I would like to take a moment to introduce myself. My name is Peter Bendix, and I’m new around here. I’ll be contributing weekly articles (if not more often) about baseball. Many of my articles will be statistically/sabermetrically themed, but many also will not. Hopefully, you will be able to enjoy my articles whether you consider yourself a hardcore sabermetrician, or if you think a sabermetrician is some kind of ancient dentist in the African safari.
I welcome any and all feedback, suggests, and constructive criticism. Thanks for reading, and I hope you enjoy!
I should first tell you that I’m a Cleveland Indians fan. More accurately, I’m a *baseball* fan who’s originally still from
Fausto Carmona was a key ingredient in the Cleveland Indians’s success in 2007. Carmona seemingly came out of nowhere to post the second-best ERA in the American League (John Lackey passed Carmona in his last start of the season with seven shutout innings, leaving Lackey with a 3.01 ERA and Carmona 3.06). Carmona was atrocious for the Tribe in his first season in 2006, posting a 5.42 ERA and gaining unwanted notoriety for a week-long stretch at the end of July where he blew three saves and was charged with four losses.
Savvy observers might have realized after 2006 that Carmona was far better than his 5.42 ERA indicated – Carmona was very unlucky on balls in play, giving up a .336 batting average on balls in play (BABIP). Additionally, although Carmona was and remains a groundball pitcher, he gave up an inordinate amount of homers, as 15.1% of his fly balls became homers. These factors likely mostly had to do with luck. In fact, his “expected fielding independent” (xFIP) – which normalizes these lucky components of ERA – was 4.46. However, no one could have predicted the degree to which Carmona broke out in 2007.
Or could they?
In 2006, Carmona had severe splits depending on whether the first pitch of the at-bat was a ball or strike. ESPN keeps track of the result after the first pitch, and Carmona’s splits are amazing: if the first pitch of the at-bat was a strike, opposing batters hit .231/.293/.299; however, if the first pitch was a ball, opposing hitters crushed him to a tune of .383/.474/.625. Basically, Carmona got batters out 18% more often if he delivered a first-pitch strike – additionally, if a batter managed to get a hit after being down 0-1, it was far more likely to be a single. Furthermore, hitters’ BABIP was very different depending on the first pitch: if the first pitch was a strike, hitters’ BABIP was .320; but if the first pitch was a ball, hitters’ BABIP was an incredible .532.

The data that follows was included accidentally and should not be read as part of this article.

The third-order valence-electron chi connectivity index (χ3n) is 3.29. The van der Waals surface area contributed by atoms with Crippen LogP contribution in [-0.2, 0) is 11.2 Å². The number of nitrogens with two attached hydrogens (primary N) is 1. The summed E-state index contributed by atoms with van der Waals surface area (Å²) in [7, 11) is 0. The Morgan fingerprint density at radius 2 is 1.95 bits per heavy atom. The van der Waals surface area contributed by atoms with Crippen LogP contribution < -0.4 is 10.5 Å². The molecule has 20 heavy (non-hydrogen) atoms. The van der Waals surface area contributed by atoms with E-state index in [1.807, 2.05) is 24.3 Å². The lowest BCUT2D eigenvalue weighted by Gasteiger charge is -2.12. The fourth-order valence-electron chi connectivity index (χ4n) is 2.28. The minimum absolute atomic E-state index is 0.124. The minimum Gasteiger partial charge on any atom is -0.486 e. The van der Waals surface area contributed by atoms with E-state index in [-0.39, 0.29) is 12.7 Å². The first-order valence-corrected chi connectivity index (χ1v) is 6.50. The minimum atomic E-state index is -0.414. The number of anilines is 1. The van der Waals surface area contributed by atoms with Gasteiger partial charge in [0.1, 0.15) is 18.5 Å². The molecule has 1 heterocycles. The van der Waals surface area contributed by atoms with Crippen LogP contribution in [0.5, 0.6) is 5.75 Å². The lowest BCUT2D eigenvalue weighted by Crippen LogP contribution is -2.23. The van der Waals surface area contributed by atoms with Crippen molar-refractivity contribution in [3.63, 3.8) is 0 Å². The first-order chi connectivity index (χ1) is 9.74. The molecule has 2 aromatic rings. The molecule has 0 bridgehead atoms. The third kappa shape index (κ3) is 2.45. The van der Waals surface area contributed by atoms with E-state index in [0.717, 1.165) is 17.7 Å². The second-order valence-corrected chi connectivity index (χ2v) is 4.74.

In 2006, Carmona threw first-pitch strikes to only 54% of the hitters he faced. Nearly one in two hitters were hitting .383/.474/.625 against Carmona due to his inability to throw first-pitch strikes. However, he threw 60% of his pitches for strikes overall. This suggests that his low first-pitch strike number is somewhat of an aberration – there is no reason a pitcher’s ability to throw a strike should differ depending on the count (perhaps if the count is 3-0 or 0-2, but I’d posit that there should be no difference between overall strike % and first-pitch strike %).
Now let’s look at 2007. Carmona’s splits weren’t quite as drastic, but they were still quite large: if the first pitch was a strike in 2007, opposing batters hit .220/.248/.307 (remarkably similar to their line after a first pitch strike in 2006). Once again, however, if the first pitch was a ball, batters did well, hitting .285/.386/.420. That’s nearly a 14% different chance of making an out depending on whether the first pitch was a ball or a strike. Once again, we also notice a difference in BABIP depending on the first pitch: if the first pitch was a strike, hitters’ BABIP was .270, whereas if the first pitch was a ball, hitters’ BABIP was .314. While this is not as drastic a difference as in 2006, it is still a rather large difference for a stat that is supposed to be random.
In 2007, Carmona managed to throw first pitch strikes to 58% of the batters he faced. While a 4% increase may not seem like that much, over the course of a full season (of, say, 862 batters, the amount Carmona faced in 2007), that’s 34 more hitters who’s chances of getting on base are 14% less than they otherwise would be. In other words, in 2007, basically one batter during each one of Carmona’s 32 starts was replaced with a far worse hitter. That may not sound like a lot, but it certainly is.
From a statistical standpoint, we can attribute much of Carmona’s turnaround from 2006 to 2007 to regression to the mean. Carmona’s .336 BABIP in 2006 regressed to .280 in 2007. He gave up fewer homers per fly ball (15.1% in 2006, down to 11.8% in 2007). His splits between whether the first pitch was a ball or strike continued (although he did improve against batters to whom he delivered a first pitch ball), and his overall stats improved due to his ability to throw more first pitch strikes.
Carmona was lucky to have a 3.06 ERA in 2007 – his xFIP was 3.99. However, when we examine the stats more deeply, we can see that Carmona’s true ability only changed marginally from 2006 to 2007 – basically, he threw some more strikes, which is almost certainly an improvement in skill, but only a rather small one. However, his stats changed drastically. Thus, while we could not have predicted a 3.06 ERA from Carmona, had we done this exercise before the 2007 season we would have likely predicted an ERA around 4.50, and we would have realized that if this young pitcher had improved only slightly in his ability to throw first pitch strikes (something that it is not unlikely that a young pitcher can improve upon), Carmona would have been a candidate for an ERA around 4. We might not have been right, but our prediction would have been a lot closer than most peoples’, and Carmona’s explosion onto the scene wouldn’t have surprised us nearly as much.